Back to Journals » Journal of Multidisciplinary Healthcare » Volume 11

Patients receiving chiropractic care in a neurorehabilitation hospital: a descriptive study

Authors Vining RD, Salsbury SA, Cooley WC, Gosselin D, Corber L, Goertz CM

Received 12 December 2017

Accepted for publication 1 March 2018

Published 3 May 2018 Volume 2018:11 Pages 223—231

DOI https://doi.org/10.2147/JMDH.S159618

Checked for plagiarism Yes

Review by Single-blind

Peer reviewers approved by Dr Cristina Weinberg

Peer reviewer comments 3

Editor who approved publication: Dr Scott Fraser


Robert D Vining,1 Stacie A Salsbury,1 W Carl Cooley,2 Donna Gosselin,3 Lance Corber,1 Christine M Goertz1

1Palmer Center for Chiropractic Research, Palmer College of Chiropractic, Davenport, IA, USA; 2Department of Pediatrics, Geisel School of Medicine at Dartmouth, Hanover, NH, USA; 3Independent Consultant, Milford, NH, USA

Objectives: Individuals rehabilitating from complex neurological injury require a multidisciplinary approach, which typically does not include chiropractic care. This study describes inpatients receiving multidisciplinary rehabilitation including chiropractic care for brain injury, spinal cord injury (SCI), stroke, and other complex neurological conditions.
Design: Chiropractic services were integrated into Crotched Mountain Specialty Hospital (CMSH) through this project. Patient characteristics and chiropractic care data were collected to describe those receiving care and the interventions during the first 15 months when chiropractic services were available.
Setting: CMSH, a 62-bed subacute multidisciplinary rehabilitation, skilled nursing facility located in Greenfield, New Hampshire, USA.
Results: Patient mean (SD) age (n=27) was 42.8 (13) years, ranging from 20 to 64 years. Males (n=18, 67%) and those of white race/ethnicity (n=23, 85%) comprised the majority. Brain injury (n=20) was the most common admitting condition caused by trauma (n=9), hemorrhage (n=7), infarction (n=2), and general anoxia (n=2). Three patients were admitted for cervical SCI, 1 for ankylosing spondylitis, 1 for traumatic polyarthropathy, and 2 for respiratory failure with encephalopathy. Other common comorbid diagnoses potentially complicating the treatment and recovery process included myospasm (n=13), depression (n=11), anxiety (n=10), dysphagia (n=8), substance abuse (n=8), and candidiasis (n=7). Chiropractic procedures employed, by visit (n=641), included manual myofascial therapies (93%), mechanical percussion (83%), manual muscle stretching (75%), and thrust manipulation (65%) to address patients with spinal-related pain (n=15, 54%), joint or regional stiffness (n= 14, 50%), and extremity pain (n=13, 46%). Care often required adapting to participant limitations or conditions. Such adaptations not commonly encountered in outpatient settings where chiropractic care is usually delivered included the need for lift assistance, wheelchair dependence, contractures, impaired speech, quadriplegia/paraplegia, and the presence of feeding tubes and urinary catheters.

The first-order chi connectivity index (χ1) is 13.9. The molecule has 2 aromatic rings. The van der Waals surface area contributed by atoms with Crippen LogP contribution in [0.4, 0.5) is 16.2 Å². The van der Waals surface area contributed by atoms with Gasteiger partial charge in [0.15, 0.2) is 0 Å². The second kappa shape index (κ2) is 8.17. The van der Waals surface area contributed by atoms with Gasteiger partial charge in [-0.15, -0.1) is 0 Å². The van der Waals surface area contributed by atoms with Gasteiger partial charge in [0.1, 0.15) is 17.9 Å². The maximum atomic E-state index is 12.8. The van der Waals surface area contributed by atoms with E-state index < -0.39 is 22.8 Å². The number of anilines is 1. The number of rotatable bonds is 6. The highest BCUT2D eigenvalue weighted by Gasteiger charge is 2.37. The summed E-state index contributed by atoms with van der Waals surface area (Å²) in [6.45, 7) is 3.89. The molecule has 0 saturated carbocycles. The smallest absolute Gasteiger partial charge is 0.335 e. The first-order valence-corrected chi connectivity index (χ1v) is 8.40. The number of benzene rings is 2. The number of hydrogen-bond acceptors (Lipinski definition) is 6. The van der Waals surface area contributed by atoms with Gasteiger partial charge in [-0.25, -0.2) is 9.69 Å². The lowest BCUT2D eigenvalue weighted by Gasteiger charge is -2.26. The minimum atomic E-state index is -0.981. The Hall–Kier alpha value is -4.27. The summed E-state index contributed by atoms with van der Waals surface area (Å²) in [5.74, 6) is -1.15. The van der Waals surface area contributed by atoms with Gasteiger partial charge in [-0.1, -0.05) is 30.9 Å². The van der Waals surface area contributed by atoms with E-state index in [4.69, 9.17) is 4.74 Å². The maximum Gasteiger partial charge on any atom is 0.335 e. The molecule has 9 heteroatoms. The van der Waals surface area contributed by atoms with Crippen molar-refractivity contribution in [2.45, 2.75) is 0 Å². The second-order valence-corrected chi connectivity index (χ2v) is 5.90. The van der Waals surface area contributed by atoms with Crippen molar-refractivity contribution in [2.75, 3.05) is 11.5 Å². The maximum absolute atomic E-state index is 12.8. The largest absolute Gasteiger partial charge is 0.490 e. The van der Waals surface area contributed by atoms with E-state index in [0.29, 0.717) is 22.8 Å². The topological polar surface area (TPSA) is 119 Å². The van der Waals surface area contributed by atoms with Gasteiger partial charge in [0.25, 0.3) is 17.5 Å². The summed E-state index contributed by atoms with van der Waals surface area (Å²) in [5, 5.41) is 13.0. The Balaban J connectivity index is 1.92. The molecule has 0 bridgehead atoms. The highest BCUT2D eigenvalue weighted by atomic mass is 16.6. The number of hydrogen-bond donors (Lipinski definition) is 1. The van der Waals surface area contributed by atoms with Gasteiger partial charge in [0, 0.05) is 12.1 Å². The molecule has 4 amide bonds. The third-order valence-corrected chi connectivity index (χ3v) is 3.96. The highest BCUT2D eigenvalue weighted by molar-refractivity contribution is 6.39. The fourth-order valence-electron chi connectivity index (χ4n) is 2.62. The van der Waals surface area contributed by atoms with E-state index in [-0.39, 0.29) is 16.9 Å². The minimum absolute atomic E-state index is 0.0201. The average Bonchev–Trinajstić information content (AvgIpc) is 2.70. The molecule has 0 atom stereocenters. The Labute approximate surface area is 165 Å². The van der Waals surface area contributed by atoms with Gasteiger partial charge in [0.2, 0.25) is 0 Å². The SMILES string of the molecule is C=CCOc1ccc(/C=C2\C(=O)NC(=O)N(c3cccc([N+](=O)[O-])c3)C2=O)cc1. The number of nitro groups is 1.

Conclusion: Patients suffered significant functional limitations and comorbidity resulting in modifications to the typical delivery of chiropractic care. Chiropractic services focused on relieving musculoskeletal pain and stiffness.

Keywords: chiropractic, spinal cord injury, stroke, rehabilitation, integrative medicine
 

Creative Commons License This work is published and licensed by Dove Medical Press Limited. The full terms of this license are available at https://www.dovepress.com/terms.php and incorporate the Creative Commons Attribution - Non Commercial (unported, v3.0) License. By accessing the work you hereby accept the Terms. Non-commercial uses of the work are permitted without any further permission from Dove Medical Press Limited, provided the work is properly attributed. For permission for commercial use of this work, please see paragraphs 4.2 and 5 of our Terms.

Download Article [PDF]  View Full Text [HTML][Machine readable]